All in all, the Lenovo Yoga 7i is packed full of features and very usable. But, we’re a little concerned for ardent typists.
Lenovo Yoga 7i Review: Photo Flourish
The images in our Lenovo Yoga 7i Review feature a Milkshake Chew.
Inside the Lenovo Yoga 7i is a 13th-Gen, 3.7-5.0GHz Intel Core i7-1360P processor with 4 Performance cores and 8 Efficiency cores (plus, 16 Threads). It’s partnered by 16GB of low-power, LPDDR5-5200 RAM and a 1TB hard drive.
These combined to score 6,352 in the general-computing, PCMark 10 test which is above average for any laptop, and better than every other business-grade model we’ve reviewed – including its speedy, AMD-based Lenovo ThinkPad Z13 sibling. In the CPU-based rendering tests, it scored 2,186 in the Cinebench R15 drag race and 9,873 in the longer, CBR23 test. These are, again, average scores in the laptop world, but category-leading in the business space. The latter score is a little lower than we were expecting, though – this didn’t appear to be due to thermal issues.
The Lenovo Yoga 7i’s 3D performance comes via the integrated Intel Xe graphics which run at (a higher than usual) 1.5GHz. Nonetheless, the lack of discreet GPU means we didn’t expect much. It wouldn’t run the difficult, 3DMark ray-tracing tests. When it came to the AAA-gaming-title-like 3DMark Time Spy test, it scored 2,009 which is an average of just 11fps. In the similar Fire Strike Extreme test, it scored 2,676 which is an average of 12fps. It’s not great for gaming.
Nonetheless, it scored 18,948 in the more-basic 3DMark Night Raid test which is an average of 111fps illustrating that it can play casual and competitive games.
In the difficult, system-stressing CS:GO test, the Lenovo Yoga 7i averaged 46fps which dropped to just 6fps in the most-difficult, one per cent of frames. So, players can expect some slideshow-like play-action when grenades start going off.
When the Lenovo Yoga 7i is heavily under load, the fans only ramp-up to a quiet, low whirr that’s not distracting and it only gets mildly warm. There’s only a very mild fan noise when it’s not under load. This isn’t a hot and noisy laptop.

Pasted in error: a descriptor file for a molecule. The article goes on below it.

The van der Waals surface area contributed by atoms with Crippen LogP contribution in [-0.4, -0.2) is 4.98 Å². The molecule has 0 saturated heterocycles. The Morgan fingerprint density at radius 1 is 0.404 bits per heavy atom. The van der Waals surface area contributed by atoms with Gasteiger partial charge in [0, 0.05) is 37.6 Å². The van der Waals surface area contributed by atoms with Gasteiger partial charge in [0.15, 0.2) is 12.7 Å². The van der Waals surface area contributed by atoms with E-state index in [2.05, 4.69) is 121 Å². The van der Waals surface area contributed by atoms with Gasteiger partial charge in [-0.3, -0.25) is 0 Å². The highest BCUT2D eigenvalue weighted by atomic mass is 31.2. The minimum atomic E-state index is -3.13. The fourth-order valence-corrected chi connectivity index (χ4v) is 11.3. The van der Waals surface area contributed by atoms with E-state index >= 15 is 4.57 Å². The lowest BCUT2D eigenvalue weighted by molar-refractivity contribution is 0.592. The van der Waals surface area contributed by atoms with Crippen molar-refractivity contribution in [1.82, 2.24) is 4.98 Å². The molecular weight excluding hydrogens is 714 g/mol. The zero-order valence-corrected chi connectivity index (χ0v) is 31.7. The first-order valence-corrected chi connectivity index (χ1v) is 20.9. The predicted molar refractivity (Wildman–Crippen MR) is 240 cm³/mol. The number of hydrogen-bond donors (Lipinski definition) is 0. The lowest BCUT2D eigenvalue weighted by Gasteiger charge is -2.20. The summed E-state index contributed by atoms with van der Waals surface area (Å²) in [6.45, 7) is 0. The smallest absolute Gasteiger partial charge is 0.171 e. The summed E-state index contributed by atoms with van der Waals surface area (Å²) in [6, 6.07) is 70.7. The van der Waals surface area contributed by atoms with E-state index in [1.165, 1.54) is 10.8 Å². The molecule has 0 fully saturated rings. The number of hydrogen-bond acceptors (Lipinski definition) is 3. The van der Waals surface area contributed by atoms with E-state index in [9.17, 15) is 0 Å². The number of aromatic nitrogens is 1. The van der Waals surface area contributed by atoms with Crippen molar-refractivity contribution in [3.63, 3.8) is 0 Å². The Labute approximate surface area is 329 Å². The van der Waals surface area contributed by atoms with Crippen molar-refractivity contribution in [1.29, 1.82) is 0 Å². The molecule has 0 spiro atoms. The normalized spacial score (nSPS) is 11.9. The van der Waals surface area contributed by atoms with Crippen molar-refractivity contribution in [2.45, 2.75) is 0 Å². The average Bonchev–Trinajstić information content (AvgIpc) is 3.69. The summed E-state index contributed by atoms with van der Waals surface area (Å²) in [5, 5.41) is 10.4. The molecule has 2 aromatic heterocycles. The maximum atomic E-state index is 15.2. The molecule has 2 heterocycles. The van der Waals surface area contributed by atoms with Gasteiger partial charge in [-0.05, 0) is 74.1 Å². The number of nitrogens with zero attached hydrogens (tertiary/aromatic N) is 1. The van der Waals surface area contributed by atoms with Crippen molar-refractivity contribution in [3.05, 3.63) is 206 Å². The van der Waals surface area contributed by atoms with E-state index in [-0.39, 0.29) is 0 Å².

Inside there’s Wi-Fi 6E and Bluetooth 5.1. It’s a decent, modern complement but some connections are anomalously last-gen.
Portability and Battery Life
The Lenovo Yoga 7i weighs 2KG which is relatively low for a 16-inch laptop but is enough to keep it out of ultraportable territory. However, we were pleased to see its phone-charger-esque power brick which adds an extra 174g.
It’s very solidly built and even MIL-STD-810H certified for robustness, so we expect it to capably survive life on the road.
Meanwhile, the 70Wh battery powered it through our PCMark 10 Modern Office test for an impressive 17 hours 58 minutes. That’s two days out of the office! It’s impressively portable.
Conclusion: Should you buy the Lenovo Yoga 7i?
At $3,024 the Lenovo Yoga 7i represents very good value. It’s packed full of features, very usable and impressively portable. This places it in our Top 10 Best Laptops list and also makes it our new Best Business Laptop. We’re also fans of Lenovo’s genuinely green credentials which offset all elements of the laptop’s lifespan – from construction, through energy usage to recycling.
It won’t suit everyone, but there’s very little business-wise that it won’t do.
Large, bright, touchscreen
Great battery life
No fingerprint reader
Lenovo Yoga 7i Review Scores
Lenovo Yoga 7i Review Scores
The Lenovo Yoga 7i is packed full of features and will suit all business requirements, meaning it’s our new Best Business Laptop.